Torres: Traffic controls for Bronx Park East & Waring

Torres: Traffic controls for Bronx Park East & Waring|Torres: Traffic controls for Bronx Park East & Waring
Councilman Torres (front, c) and Bronx Park East residents petitioned DOT for a traffic light, pedestrian crosswalks and other traffic calming measures near Waring Playground.
Photo by Silvio Pacifico

Community residents concerned about a dangerous intersection are mobilizing to ask the city for traffic controls.

The intersection of Bronx Park East at Waring Avenue, often used by children to access Waring Playground, is dangerous and in need of some kind of traffic controls, local leaders said.

An effort by some in the Bronx Park East community who are calling on NYC Department of Transportation to install a three-way stop or a streetlight got a boost from Councilman Ritchie Torres, who mobilized a rally on Wednesday, November 2 to call attention to the situation.

“My office is partnering with the Bronx Park East Community Association to call for some traffic calming measure at the intersection of Bronx Park East and Waring,” said Torres. “We have been pleading with the DOT for three years, and for three years we have been largely ignored.”

A request is currently pending with DOT, but previous ones have been turned down, said Torres.

The councilman said that the park and its playground, along with a soon-to-be opened gate to the New York Botanical Garden and nearby P.S. 96, are producers of pedestrian traffic, and that this warrants consideration by DOT.

“We are relentless in demanding safety for our neighborhood,” he said.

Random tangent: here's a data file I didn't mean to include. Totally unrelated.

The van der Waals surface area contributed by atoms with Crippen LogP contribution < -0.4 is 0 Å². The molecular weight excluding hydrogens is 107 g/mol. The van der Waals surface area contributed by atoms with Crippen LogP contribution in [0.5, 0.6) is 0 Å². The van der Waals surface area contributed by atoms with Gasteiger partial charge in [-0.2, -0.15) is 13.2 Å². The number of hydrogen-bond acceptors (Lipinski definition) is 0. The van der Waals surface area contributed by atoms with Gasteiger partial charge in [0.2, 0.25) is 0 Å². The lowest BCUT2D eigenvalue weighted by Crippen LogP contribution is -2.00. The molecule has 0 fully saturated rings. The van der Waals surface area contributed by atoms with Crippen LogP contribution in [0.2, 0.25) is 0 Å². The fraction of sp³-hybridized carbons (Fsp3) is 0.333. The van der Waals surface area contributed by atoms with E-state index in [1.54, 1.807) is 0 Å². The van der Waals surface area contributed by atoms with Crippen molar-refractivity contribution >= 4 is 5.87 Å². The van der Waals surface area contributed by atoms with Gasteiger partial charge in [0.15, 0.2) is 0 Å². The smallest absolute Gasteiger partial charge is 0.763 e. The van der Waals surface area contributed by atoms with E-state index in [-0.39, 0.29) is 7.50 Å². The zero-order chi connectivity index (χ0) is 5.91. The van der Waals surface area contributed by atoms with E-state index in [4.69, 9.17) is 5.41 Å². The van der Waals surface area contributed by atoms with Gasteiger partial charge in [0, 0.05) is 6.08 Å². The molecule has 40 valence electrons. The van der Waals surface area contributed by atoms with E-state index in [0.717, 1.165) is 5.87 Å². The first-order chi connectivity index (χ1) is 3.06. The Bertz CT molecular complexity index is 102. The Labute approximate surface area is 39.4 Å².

BPECA co-leader Raphael Schweizer said that two traffic studies were requested of DOT in 2012 and 2014, but neither request led to changes.

Several things are of concern at the crossing: lack of crosswalk markings, a very wide street, diagonally- parked cars on one side and a road that is prone to speeding drivers, said Schweizer.

“Cars speed and they (often) don’t stop when people are crossing,” he said, adding “Pedestrians fear for their lives because they have nowhere to go, in the middle of this wide street, if cars speed.”

Schweizer thanked DOT for all that it has done to improve traffic safety overall in the Community Board 11 service area, but said that in this case, something needs to be done.

“This intersection is in dire needs of traffic controls, and a traffic light would be most beneficial to motorists and pedestrians,” he said.

Lisa Perrine, a Bronx Park East resident who crosses the roadways with her twins in an extra-long baby carriage, said she has serious safety concerns.

“The traffic is fast, especially at the end of the work day,” said Perrine.

Since Bronx Park East is not all that heavily trafficked, Schweizer said he believes that the street is a good candidate for a ‘road diet,’ which is a reduction of travel lanes.

The current two lanes in each direction could be reduced to one in each direction, he believes, with bicycle lanes added to complement the street.

A spokeswoman for DOT said they are aware of community concerns at the intersection.

“We have received one request from the community regarding possible traffic signals and are currently conducting a study,” stated the spokeswoman in an email.

Reach Reporter Patrick Rocchio at (718) 260–4597. E-mail him at Follow him on Twitter @patrickfrocchio.
Councilman Torres and the Bronx Park East community made their voices heard at a press conference held on Wednesday, November 2 at Waring Playground.
Photo by Silvio Pacifico

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